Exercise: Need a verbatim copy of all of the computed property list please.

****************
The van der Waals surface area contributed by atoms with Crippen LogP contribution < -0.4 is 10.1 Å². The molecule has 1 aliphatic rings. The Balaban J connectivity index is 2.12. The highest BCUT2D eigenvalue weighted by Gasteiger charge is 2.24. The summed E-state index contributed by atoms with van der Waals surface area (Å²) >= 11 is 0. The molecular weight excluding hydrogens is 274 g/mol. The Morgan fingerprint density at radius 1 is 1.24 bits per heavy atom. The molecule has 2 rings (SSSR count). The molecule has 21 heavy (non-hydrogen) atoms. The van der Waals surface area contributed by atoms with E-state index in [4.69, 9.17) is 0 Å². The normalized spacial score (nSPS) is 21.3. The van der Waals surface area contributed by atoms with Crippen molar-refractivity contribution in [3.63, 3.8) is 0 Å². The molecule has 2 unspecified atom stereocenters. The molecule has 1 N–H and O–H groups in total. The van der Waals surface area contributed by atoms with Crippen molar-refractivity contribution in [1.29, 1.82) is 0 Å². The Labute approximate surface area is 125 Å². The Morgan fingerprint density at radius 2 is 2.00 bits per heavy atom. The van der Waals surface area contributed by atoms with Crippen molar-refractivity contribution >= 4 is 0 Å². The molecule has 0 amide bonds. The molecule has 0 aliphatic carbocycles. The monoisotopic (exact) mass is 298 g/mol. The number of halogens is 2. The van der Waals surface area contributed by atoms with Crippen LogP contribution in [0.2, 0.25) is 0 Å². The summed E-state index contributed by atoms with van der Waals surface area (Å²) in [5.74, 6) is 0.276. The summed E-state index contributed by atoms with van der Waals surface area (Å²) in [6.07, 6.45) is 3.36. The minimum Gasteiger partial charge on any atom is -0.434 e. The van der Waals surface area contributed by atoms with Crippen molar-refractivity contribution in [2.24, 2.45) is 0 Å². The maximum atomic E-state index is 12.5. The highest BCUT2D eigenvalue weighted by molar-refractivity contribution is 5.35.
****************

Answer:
The van der Waals surface area contributed by atoms with Crippen LogP contribution < -0.4 is 10.1 Å². The molecule has 1 aliphatic rings. The Balaban J connectivity index is 2.12. The highest BCUT2D eigenvalue weighted by Gasteiger charge is 2.24. The summed E-state index contributed by atoms with van der Waals surface area (Å²) >= 11 is 0. The molecular weight excluding hydrogens is 274 g/mol. The Morgan fingerprint density at radius 1 is 1.24 bits per heavy atom. The molecule has 2 rings (SSSR count). The molecule has 21 heavy (non-hydrogen) atoms. The van der Waals surface area contributed by atoms with E-state index in [4.69, 9.17) is 0 Å². The normalized spacial score (nSPS) is 21.3. The van der Waals surface area contributed by atoms with Crippen molar-refractivity contribution in [3.63, 3.8) is 0 Å². The molecule has 2 unspecified atom stereocenters. The molecule has 1 N–H and O–H groups in total. The van der Waals surface area contributed by atoms with Crippen molar-refractivity contribution in [1.29, 1.82) is 0 Å². The Labute approximate surface area is 125 Å². The Morgan fingerprint density at radius 2 is 2.00 bits per heavy atom. The van der Waals surface area contributed by atoms with Crippen molar-refractivity contribution >= 4 is 0 Å². The molecule has 0 amide bonds. The molecule has 0 aliphatic carbocycles. The monoisotopic (exact) mass is 298 g/mol. The number of halogens is 2. The van der Waals surface area contributed by atoms with Crippen LogP contribution in [0.2, 0.25) is 0 Å². The summed E-state index contributed by atoms with van der Waals surface area (Å²) in [5.74, 6) is 0.276. The summed E-state index contributed by atoms with van der Waals surface area (Å²) in [6.07, 6.45) is 3.36. The minimum Gasteiger partial charge on any atom is -0.434 e. The van der Waals surface area contributed by atoms with Crippen molar-refractivity contribution in [2.24, 2.45) is 0 Å². The maximum atomic E-state index is 12.5. The highest BCUT2D eigenvalue weighted by molar-refractivity contribution is 5.35.